If they had any misgivings about the charge, they ought to have raised an objection immediately after the charge was read to him and not later or now.
By virtue of Section 167 of the Criminal Procedure Act, an objection to a charge for any formal defect on the face thereof, must be taken immediately after the charge has
been read over to the accused. See Shehu v. The State (supra), Obakpolor v. The State (1991) 1 NWLR (Pt.165) 113 at 124, 129 135, Agbo v. The State (2006) 6 NWLR (pt.977) 545. And accused person, who acquiesced to an irregular procedure of his trial, cannot complain about the irregularity on appeal except and unless it has led to a miscarriage of justice.
Section 202 of the Criminal Procedure Code provides:-
The charge shall contain such particulars as to the time and place of the alleged offence and the person, if any, against whom, or the thing, if any, in respect of which it was committed as are reasonably sufficient to give the accused notice of the matter with which he is charged.
When the above provision is placed side by side the charge which the appellant was tried, it is seen that the charge complied with the provision of the law. Although the charge contained the month of October instead of May, the evidence of PW1, PW2, PW3, PW4, PW5, PW6 and PW7 corrected the mistake made in the charge. Even the confessional statement of the appellant and the evidence of DW1 and DW2 agree that the deceased
was killed on 19/05/2002. Even if the discrepancy was a defect in the charge, the overwhelming evidence of the prosecution witnesses have cured it and no failure of justice has been occasioned thereof.
And in any case, it is trite that whenever the phrase on or about is used in a charge, the prosecution is not bound to prove a particular date. The date of the offence could be on the date written in the charge or about that date. In such circumstance, the prosecution must be consistent with a particular date as done in this case. From the consistency in the evidence of prosecution witnesses as touching the date of commission of the offence, it clearly shows that the month of October inserted in the charge was a mistake which I agree with the Court below to be a mere discrepancy. It cannot vitiate the conviction of the appellant because the quality of evidence led against him is unassailable.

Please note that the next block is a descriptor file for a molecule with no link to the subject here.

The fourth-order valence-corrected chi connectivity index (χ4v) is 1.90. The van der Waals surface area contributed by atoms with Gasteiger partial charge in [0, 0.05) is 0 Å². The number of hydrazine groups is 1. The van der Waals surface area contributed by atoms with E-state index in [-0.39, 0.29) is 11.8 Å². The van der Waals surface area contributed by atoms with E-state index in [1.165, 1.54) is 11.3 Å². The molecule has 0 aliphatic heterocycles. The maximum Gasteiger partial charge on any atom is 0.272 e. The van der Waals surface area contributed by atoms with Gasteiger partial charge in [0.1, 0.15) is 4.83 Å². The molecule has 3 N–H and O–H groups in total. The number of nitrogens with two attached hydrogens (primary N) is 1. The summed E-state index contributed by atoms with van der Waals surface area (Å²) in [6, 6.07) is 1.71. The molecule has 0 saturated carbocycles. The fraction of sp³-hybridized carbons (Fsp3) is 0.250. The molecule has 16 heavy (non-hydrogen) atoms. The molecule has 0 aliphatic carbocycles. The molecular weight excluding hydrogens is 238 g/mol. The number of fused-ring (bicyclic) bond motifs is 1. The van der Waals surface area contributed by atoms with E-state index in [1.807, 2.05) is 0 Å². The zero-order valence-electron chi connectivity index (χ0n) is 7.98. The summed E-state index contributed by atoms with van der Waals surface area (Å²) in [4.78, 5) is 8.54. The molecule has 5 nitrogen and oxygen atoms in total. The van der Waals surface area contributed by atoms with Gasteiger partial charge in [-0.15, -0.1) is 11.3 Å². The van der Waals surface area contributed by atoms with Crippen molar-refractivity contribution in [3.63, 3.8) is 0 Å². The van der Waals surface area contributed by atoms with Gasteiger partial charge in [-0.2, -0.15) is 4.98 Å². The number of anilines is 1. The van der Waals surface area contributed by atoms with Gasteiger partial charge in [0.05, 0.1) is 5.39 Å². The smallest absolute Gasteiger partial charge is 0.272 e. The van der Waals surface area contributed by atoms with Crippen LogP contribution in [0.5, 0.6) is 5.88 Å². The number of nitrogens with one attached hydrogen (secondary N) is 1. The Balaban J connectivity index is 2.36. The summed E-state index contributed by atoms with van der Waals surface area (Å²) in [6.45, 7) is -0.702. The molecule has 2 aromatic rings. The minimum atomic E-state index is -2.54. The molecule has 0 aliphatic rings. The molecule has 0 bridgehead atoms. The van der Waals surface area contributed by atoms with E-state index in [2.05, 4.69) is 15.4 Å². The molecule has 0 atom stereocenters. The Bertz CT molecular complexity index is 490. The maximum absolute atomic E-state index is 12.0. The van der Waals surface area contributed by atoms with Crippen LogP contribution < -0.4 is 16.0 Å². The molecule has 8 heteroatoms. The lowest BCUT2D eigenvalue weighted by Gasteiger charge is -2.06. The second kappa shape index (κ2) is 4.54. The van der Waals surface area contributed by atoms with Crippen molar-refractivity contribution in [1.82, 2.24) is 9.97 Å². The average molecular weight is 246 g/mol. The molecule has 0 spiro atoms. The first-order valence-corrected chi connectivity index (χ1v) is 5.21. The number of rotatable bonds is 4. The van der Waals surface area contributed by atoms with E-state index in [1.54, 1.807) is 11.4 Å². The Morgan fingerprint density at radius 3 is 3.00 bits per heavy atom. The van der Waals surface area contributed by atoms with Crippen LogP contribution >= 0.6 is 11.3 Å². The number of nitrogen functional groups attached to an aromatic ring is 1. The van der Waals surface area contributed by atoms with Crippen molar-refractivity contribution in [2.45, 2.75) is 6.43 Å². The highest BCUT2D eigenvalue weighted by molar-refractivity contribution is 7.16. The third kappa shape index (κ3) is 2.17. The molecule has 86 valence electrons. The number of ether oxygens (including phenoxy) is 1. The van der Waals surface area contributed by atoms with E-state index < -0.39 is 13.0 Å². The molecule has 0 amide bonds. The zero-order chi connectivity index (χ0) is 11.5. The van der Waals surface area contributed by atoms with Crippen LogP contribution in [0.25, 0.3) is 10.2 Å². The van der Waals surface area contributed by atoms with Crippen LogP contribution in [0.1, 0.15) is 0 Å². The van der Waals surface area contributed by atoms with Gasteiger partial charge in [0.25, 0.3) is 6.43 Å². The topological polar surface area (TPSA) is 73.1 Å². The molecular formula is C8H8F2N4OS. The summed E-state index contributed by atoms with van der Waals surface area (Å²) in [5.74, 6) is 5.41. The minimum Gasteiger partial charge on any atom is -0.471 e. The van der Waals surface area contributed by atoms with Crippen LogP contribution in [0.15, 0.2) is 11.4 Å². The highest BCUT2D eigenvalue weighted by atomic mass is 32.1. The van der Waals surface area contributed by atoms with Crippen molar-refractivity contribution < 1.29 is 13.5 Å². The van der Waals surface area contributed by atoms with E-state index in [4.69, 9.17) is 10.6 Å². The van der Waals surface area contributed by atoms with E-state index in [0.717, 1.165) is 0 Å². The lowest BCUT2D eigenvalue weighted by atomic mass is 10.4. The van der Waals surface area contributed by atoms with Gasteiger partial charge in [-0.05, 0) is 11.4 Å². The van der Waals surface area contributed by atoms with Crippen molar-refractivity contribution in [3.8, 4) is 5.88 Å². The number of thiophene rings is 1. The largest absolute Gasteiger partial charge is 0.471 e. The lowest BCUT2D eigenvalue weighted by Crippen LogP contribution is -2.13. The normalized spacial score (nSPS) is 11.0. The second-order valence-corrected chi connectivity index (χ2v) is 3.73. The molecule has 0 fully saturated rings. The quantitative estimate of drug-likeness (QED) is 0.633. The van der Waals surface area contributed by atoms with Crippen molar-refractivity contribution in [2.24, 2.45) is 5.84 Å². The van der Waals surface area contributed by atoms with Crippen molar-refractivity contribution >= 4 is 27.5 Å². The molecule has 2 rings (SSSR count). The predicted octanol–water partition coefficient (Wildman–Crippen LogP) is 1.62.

The other aspect of this issue which needs attention is about the argument that failure to recall PW6 to testify rendered Exhibit B – the confessional statement of the appellant unreliable. As was rightly pointed out by the
learned counsel for the Respondent in their brief of argument particularly paragraph 4.35, there is no ground of appeal attacking the decision of the lower Court on this issue and ordinarily, ought to be discountenanced. However, this is a criminal matter in which the liberty and indeed the life of the appellant is at stake. I shall consider the matter as part of the lone issue submitted for determination.
The Court below made the following observations on pp.170 – 171 of the record regarding the issue:-
The Learned Senior Counsel had argued that notwithstanding the trial within trial, Exhibit B should not be accorded any weight because PW6 was not recalled for further cross examination. I would have agreed with the Learned Senior counsel but for the fact that PW7, Retired Police ASP was called as a witness. He said he was the head of the team who investigated the complaint. He was the person who detailed PW6 to record the statement of the Accused/Appellant and he did it on 27/5/2002 under his supervision in Room 5 Homicide Section, State CID. PW7 also gave evidence that he went to the scene along with PW6. At the scene, PW6 recovered the dead body and they also saw the
burnt grass where deceased was killed. Under cross examination he maintained that he did some investigation. His investigation revealed that accused/appellant and one other took the deceased to the bush and killed him. Investigation also revealed that the deceased also stole goat meat at the burial, he was caught and the Appellant and one other accused took him to the bush and killed him. PW7 who led the investigation was cross examined by Appellant’s counsel as such the failure to recall PW6 did not occasion any miscarriage of justice.
The confessional statement was endorsed by Superior Police Officer and the appellant did signed (sic) it.